In addition to using the right file type, you’ll also want to stick to a relatively simple formatting style. Modern resumes can be eye-catching and appealing, but are often difficult for an applicant tracking system to read. Avoid using images, vertical text, graphs or tables, unique fonts, and even headers and footers. This will ensure that the computer system can scan all portions of your resume.

If you know your resume will be looked at by a person:

If you’ve been asked to send your resume directly to a principal or hiring manager, you have a little more freedom in terms of personalizing your resume. This is when you can use online design sites, such as Canva (although you certainly don’t have to!). Many resumes today use less traditional formatting options, such timelines or icons. If you’re considering some of these options, think about the overall culture of the school to which you’re applying. An innovative STEM school or a school focused on the arts might be more likely to appreciate a resume with a more modern style than a more conventional school or district.

For either scenario:

Regardless of whether or not a school district uses an applicant tracking system, your resume should include words and phrases that align with the job you’re applying for. Even without an applicant tracking system, the person looking at your resume will likely be scanning it quickly, looking for specific qualifications and keywords. Incorporating keywords and key phrases will help your resume stand out to whoever is reading it.

Additional Resume Writing Tips

  • Use dynamic verbs

When describing your roles and accomplishments, start your bullet points with words that show an action, such as facilitated, implemented, or analyzed. If a word or sentence feels a bit dull or flat, try looking for synonyms for the verb you used. For example, “Helped create a grade-wide math intervention system with other first grade teachers” can be replaced with “Collaborated with grade-level team to design and implement a grade-wide math intervention system.”

Tip: After looking for synonyms to replace verbs, reread your sentence to make sure it still flows naturally and makes sense. 

  • Look at teacher resume examples

The internet is full of sample resumes that can give you ideas for headings, phrases to use, and general formatting. Take note of what you like and don’t like about different resumes, then use a combination of ideas to create your own.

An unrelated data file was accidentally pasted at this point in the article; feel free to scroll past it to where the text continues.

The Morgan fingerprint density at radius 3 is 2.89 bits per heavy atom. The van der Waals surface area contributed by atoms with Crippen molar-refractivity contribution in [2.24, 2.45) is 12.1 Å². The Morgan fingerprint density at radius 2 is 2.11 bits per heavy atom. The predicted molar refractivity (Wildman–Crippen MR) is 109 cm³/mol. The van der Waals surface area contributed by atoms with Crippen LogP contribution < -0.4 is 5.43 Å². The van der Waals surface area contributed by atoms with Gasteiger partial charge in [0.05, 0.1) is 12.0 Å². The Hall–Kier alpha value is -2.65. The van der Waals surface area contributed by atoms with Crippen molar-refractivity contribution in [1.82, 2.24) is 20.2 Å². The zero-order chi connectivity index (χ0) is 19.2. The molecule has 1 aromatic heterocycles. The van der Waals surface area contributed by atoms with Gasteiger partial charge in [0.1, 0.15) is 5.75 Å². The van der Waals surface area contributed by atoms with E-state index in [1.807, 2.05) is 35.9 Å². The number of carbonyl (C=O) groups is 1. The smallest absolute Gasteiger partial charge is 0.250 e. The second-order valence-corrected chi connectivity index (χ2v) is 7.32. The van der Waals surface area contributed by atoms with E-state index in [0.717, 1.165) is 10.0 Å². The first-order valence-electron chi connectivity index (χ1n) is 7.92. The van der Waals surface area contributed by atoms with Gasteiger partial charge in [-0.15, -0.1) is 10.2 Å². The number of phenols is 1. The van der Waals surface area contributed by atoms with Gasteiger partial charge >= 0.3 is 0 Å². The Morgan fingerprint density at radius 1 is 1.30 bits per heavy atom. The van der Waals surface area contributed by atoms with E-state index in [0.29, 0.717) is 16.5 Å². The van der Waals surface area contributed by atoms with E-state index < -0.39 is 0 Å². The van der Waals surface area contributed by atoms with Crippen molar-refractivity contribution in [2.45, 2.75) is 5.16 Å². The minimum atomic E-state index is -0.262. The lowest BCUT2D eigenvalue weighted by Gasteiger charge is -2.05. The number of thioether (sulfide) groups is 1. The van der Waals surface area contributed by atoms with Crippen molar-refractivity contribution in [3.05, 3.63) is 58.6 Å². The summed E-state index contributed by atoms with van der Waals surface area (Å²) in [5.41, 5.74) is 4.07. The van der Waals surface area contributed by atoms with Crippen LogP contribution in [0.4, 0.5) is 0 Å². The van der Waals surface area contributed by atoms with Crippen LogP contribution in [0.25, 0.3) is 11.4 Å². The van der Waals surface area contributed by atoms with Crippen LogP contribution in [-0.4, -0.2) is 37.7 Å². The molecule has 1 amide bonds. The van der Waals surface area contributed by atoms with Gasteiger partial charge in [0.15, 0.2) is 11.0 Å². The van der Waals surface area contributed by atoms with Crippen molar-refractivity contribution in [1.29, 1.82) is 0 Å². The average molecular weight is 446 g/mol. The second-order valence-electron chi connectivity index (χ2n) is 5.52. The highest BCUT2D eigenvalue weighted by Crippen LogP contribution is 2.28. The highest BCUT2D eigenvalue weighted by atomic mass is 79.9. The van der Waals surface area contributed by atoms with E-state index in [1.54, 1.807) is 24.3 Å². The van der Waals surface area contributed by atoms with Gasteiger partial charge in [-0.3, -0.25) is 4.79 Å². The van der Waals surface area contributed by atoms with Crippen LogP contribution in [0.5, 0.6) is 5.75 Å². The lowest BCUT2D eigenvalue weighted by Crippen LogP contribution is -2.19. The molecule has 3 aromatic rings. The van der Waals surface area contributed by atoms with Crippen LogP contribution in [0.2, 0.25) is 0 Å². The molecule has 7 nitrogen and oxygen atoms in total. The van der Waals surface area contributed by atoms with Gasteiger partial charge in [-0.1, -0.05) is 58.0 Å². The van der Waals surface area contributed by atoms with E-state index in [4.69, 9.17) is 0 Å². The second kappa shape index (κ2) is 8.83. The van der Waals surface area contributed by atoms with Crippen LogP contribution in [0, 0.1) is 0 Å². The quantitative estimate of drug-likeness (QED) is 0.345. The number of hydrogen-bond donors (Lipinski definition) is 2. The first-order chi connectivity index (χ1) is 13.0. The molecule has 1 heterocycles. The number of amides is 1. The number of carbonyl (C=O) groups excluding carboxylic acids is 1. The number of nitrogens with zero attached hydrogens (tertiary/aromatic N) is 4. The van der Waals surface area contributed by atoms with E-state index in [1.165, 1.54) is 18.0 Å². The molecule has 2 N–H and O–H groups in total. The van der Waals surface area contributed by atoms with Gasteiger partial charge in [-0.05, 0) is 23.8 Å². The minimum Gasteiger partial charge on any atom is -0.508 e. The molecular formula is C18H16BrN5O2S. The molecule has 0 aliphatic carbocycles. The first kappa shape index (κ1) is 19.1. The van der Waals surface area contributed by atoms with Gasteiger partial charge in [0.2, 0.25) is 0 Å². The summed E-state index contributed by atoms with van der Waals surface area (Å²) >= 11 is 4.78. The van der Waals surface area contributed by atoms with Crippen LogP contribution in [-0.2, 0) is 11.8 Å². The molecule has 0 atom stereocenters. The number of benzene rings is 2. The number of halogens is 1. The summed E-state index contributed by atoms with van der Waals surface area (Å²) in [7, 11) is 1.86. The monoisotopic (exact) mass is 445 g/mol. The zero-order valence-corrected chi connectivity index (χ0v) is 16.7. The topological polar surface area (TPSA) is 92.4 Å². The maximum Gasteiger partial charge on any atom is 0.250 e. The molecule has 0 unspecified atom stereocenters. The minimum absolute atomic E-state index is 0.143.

Tip: Make sure you are looking at quality, up-to-date sources when looking at sample resumes online. 

  • Make minor adjustments to fit each job application

Chances are, you’re going to be applying to several different jobs at different school districts. You don’t need to make an entirely new resume for each application, but a few minor changes can make a world of difference.

Be sure to look over your profile section, changing the job you are seeking as needed. You don’t want to accidentally apply to a fifth grade science position with a resume that says “seeking a position as a first grade reading specialist.”

It’s also a good idea to review and adjust the keywords you use for each application. Do you know that a certain district places a large emphasis on positive behavioral interventions and supports? Try to find a way to include this in your resume, such as “Implemented positive behavior intervention strategies to improve students’ social and emotional development.”

  • Have someone proofread your final resume

Ask a trusted friend, professor, or relative to look closely at your resume for mistakes and to provide quality constructive criticism. Don’t skip this step! Even if you’ve looked over your resume hundreds of times, there still might be a tiny error that you’ve overlooked.

Tip: If you’re still in school, many colleges offer free resume writing help and proofreading services. 

Writing your resume takes time and focus, but remember, it puts you one step closer to landing your ideal teaching job! After writing your resume, check out our interview tips for teachers.